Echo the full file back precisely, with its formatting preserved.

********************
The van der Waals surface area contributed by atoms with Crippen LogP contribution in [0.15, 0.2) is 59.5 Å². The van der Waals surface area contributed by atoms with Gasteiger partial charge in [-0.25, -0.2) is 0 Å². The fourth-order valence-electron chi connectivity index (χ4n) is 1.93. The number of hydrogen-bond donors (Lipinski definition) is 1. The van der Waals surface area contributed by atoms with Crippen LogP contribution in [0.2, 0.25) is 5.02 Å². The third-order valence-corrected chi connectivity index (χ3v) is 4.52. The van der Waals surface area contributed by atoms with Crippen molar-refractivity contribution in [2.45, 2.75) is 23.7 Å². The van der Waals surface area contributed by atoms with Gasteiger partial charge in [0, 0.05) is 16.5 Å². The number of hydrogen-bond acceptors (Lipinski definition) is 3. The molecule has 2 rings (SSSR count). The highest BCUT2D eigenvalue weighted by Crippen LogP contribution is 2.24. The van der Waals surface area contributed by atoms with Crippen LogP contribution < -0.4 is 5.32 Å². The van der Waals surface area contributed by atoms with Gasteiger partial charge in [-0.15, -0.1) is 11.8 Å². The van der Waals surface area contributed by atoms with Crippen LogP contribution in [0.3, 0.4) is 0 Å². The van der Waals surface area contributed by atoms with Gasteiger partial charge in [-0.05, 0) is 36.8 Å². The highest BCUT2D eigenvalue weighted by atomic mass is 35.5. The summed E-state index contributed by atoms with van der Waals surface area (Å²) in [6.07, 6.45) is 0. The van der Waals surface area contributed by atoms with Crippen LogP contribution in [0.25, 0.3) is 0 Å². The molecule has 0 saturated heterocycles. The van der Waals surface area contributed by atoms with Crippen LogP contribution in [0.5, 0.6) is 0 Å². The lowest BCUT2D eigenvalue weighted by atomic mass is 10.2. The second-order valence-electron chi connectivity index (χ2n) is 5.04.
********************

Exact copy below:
The van der Waals surface area contributed by atoms with Crippen LogP contribution in [0.15, 0.2) is 59.5 Å². The van der Waals surface area contributed by atoms with Gasteiger partial charge in [-0.25, -0.2) is 0 Å². The fourth-order valence-electron chi connectivity index (χ4n) is 1.93. The number of hydrogen-bond donors (Lipinski definition) is 1. The van der Waals surface area contributed by atoms with Crippen LogP contribution in [0.2, 0.25) is 5.02 Å². The third-order valence-corrected chi connectivity index (χ3v) is 4.52. The van der Waals surface area contributed by atoms with Crippen molar-refractivity contribution in [2.45, 2.75) is 23.7 Å². The van der Waals surface area contributed by atoms with Gasteiger partial charge in [0, 0.05) is 16.5 Å². The number of hydrogen-bond acceptors (Lipinski definition) is 3. The molecule has 2 rings (SSSR count). The highest BCUT2D eigenvalue weighted by Crippen LogP contribution is 2.24. The van der Waals surface area contributed by atoms with Crippen LogP contribution < -0.4 is 5.32 Å². The van der Waals surface area contributed by atoms with Gasteiger partial charge in [-0.15, -0.1) is 11.8 Å². The van der Waals surface area contributed by atoms with Crippen LogP contribution in [0.3, 0.4) is 0 Å². The van der Waals surface area contributed by atoms with Gasteiger partial charge in [-0.05, 0) is 36.8 Å². The highest BCUT2D eigenvalue weighted by atomic mass is 35.5. The summed E-state index contributed by atoms with van der Waals surface area (Å²) in [6.07, 6.45) is 0. The van der Waals surface area contributed by atoms with Crippen LogP contribution in [0.25, 0.3) is 0 Å². The molecule has 0 saturated heterocycles. The van der Waals surface area contributed by atoms with Crippen LogP contribution in [0.5, 0.6) is 0 Å². The lowest BCUT2D eigenvalue weighted by atomic mass is 10.2. The second-order valence-electron chi connectivity index (χ2n) is 5.04.